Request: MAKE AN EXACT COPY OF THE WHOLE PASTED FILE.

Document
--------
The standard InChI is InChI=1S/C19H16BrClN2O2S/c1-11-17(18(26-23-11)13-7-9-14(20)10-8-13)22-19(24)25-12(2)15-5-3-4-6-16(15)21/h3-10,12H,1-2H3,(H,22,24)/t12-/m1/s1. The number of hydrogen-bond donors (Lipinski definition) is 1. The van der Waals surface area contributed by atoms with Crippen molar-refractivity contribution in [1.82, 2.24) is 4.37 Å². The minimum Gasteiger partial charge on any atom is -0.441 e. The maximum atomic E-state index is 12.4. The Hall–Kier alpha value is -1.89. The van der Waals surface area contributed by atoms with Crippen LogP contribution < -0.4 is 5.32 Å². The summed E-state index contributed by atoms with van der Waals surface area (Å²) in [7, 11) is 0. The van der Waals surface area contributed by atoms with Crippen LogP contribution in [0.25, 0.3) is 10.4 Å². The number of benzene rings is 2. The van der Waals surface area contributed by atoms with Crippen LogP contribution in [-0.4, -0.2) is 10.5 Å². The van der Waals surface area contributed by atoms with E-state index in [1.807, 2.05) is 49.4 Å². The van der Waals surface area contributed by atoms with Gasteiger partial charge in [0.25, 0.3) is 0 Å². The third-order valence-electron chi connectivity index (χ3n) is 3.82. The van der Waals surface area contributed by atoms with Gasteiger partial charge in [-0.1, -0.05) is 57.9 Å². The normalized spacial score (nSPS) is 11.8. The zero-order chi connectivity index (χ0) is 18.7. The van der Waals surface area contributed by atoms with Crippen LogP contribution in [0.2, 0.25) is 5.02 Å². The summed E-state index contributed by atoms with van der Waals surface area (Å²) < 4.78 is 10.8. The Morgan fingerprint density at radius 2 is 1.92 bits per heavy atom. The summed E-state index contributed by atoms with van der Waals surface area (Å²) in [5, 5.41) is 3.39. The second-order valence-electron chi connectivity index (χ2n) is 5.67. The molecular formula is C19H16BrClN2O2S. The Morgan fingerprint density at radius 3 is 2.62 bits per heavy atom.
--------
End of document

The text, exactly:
The standard InChI is InChI=1S/C19H16BrClN2O2S/c1-11-17(18(26-23-11)13-7-9-14(20)10-8-13)22-19(24)25-12(2)15-5-3-4-6-16(15)21/h3-10,12H,1-2H3,(H,22,24)/t12-/m1/s1. The number of hydrogen-bond donors (Lipinski definition) is 1. The van der Waals surface area contributed by atoms with Crippen molar-refractivity contribution in [1.82, 2.24) is 4.37 Å². The minimum Gasteiger partial charge on any atom is -0.441 e. The maximum atomic E-state index is 12.4. The Hall–Kier alpha value is -1.89. The van der Waals surface area contributed by atoms with Crippen LogP contribution < -0.4 is 5.32 Å². The summed E-state index contributed by atoms with van der Waals surface area (Å²) in [7, 11) is 0. The van der Waals surface area contributed by atoms with Crippen LogP contribution in [0.25, 0.3) is 10.4 Å². The number of benzene rings is 2. The van der Waals surface area contributed by atoms with Crippen LogP contribution in [-0.4, -0.2) is 10.5 Å². The van der Waals surface area contributed by atoms with E-state index in [1.807, 2.05) is 49.4 Å². The van der Waals surface area contributed by atoms with Gasteiger partial charge in [0.25, 0.3) is 0 Å². The third-order valence-electron chi connectivity index (χ3n) is 3.82. The van der Waals surface area contributed by atoms with Gasteiger partial charge in [-0.1, -0.05) is 57.9 Å². The normalized spacial score (nSPS) is 11.8. The zero-order chi connectivity index (χ0) is 18.7. The van der Waals surface area contributed by atoms with Crippen LogP contribution in [0.2, 0.25) is 5.02 Å². The summed E-state index contributed by atoms with van der Waals surface area (Å²) < 4.78 is 10.8. The Morgan fingerprint density at radius 2 is 1.92 bits per heavy atom. The summed E-state index contributed by atoms with van der Waals surface area (Å²) in [5, 5.41) is 3.39. The second-order valence-electron chi connectivity index (χ2n) is 5.67. The molecular formula is C19H16BrClN2O2S. The Morgan fingerprint density at radius 3 is 2.62 bits per heavy atom.